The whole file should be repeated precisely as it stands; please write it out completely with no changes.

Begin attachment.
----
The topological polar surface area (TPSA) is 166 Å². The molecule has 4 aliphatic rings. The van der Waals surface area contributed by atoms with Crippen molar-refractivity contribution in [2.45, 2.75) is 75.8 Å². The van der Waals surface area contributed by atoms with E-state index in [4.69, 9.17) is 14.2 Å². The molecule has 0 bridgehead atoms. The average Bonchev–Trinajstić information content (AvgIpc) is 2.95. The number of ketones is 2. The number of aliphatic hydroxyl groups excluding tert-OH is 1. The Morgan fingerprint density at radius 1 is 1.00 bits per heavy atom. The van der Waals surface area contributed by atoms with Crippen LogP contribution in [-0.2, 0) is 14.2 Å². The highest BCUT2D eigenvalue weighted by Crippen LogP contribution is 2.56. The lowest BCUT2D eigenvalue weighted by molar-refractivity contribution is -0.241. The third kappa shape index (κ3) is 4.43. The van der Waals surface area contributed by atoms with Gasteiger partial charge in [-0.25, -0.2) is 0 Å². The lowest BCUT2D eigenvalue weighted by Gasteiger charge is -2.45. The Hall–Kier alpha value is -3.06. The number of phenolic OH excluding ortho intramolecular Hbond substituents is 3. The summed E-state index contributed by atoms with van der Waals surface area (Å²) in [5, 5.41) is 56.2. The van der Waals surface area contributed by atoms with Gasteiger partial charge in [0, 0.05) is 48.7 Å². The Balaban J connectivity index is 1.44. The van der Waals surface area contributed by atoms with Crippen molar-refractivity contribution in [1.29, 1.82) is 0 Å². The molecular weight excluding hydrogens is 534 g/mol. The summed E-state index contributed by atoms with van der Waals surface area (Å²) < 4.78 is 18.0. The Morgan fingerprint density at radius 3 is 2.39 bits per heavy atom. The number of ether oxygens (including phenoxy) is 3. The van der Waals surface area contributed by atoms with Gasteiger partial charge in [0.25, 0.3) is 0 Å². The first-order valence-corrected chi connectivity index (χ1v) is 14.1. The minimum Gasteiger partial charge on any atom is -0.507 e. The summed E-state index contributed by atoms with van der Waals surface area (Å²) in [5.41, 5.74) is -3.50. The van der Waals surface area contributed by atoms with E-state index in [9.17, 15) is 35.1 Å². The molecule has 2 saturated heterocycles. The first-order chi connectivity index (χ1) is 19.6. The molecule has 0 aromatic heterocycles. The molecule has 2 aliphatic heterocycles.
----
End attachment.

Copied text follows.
The topological polar surface area (TPSA) is 166 Å². The molecule has 4 aliphatic rings. The van der Waals surface area contributed by atoms with Crippen molar-refractivity contribution in [2.45, 2.75) is 75.8 Å². The van der Waals surface area contributed by atoms with E-state index in [4.69, 9.17) is 14.2 Å². The molecule has 0 bridgehead atoms. The average Bonchev–Trinajstić information content (AvgIpc) is 2.95. The number of ketones is 2. The number of aliphatic hydroxyl groups excluding tert-OH is 1. The Morgan fingerprint density at radius 1 is 1.00 bits per heavy atom. The van der Waals surface area contributed by atoms with Crippen LogP contribution in [-0.2, 0) is 14.2 Å². The highest BCUT2D eigenvalue weighted by Crippen LogP contribution is 2.56. The lowest BCUT2D eigenvalue weighted by molar-refractivity contribution is -0.241. The third kappa shape index (κ3) is 4.43. The van der Waals surface area contributed by atoms with Gasteiger partial charge in [-0.25, -0.2) is 0 Å². The lowest BCUT2D eigenvalue weighted by Gasteiger charge is -2.45. The Hall–Kier alpha value is -3.06. The number of phenolic OH excluding ortho intramolecular Hbond substituents is 3. The summed E-state index contributed by atoms with van der Waals surface area (Å²) in [5, 5.41) is 56.2. The van der Waals surface area contributed by atoms with Gasteiger partial charge in [0, 0.05) is 48.7 Å². The Balaban J connectivity index is 1.44. The van der Waals surface area contributed by atoms with Crippen molar-refractivity contribution in [1.29, 1.82) is 0 Å². The molecular weight excluding hydrogens is 534 g/mol. The summed E-state index contributed by atoms with van der Waals surface area (Å²) < 4.78 is 18.0. The Morgan fingerprint density at radius 3 is 2.39 bits per heavy atom. The number of ether oxygens (including phenoxy) is 3. The van der Waals surface area contributed by atoms with Gasteiger partial charge in [0.25, 0.3) is 0 Å². The first-order valence-corrected chi connectivity index (χ1v) is 14.1. The minimum Gasteiger partial charge on any atom is -0.507 e. The summed E-state index contributed by atoms with van der Waals surface area (Å²) in [5.41, 5.74) is -3.50. The van der Waals surface area contributed by atoms with E-state index in [9.17, 15) is 35.1 Å². The molecule has 2 saturated heterocycles. The first-order chi connectivity index (χ1) is 19.6. The molecule has 0 aromatic heterocycles. The molecule has 2 aliphatic heterocycles.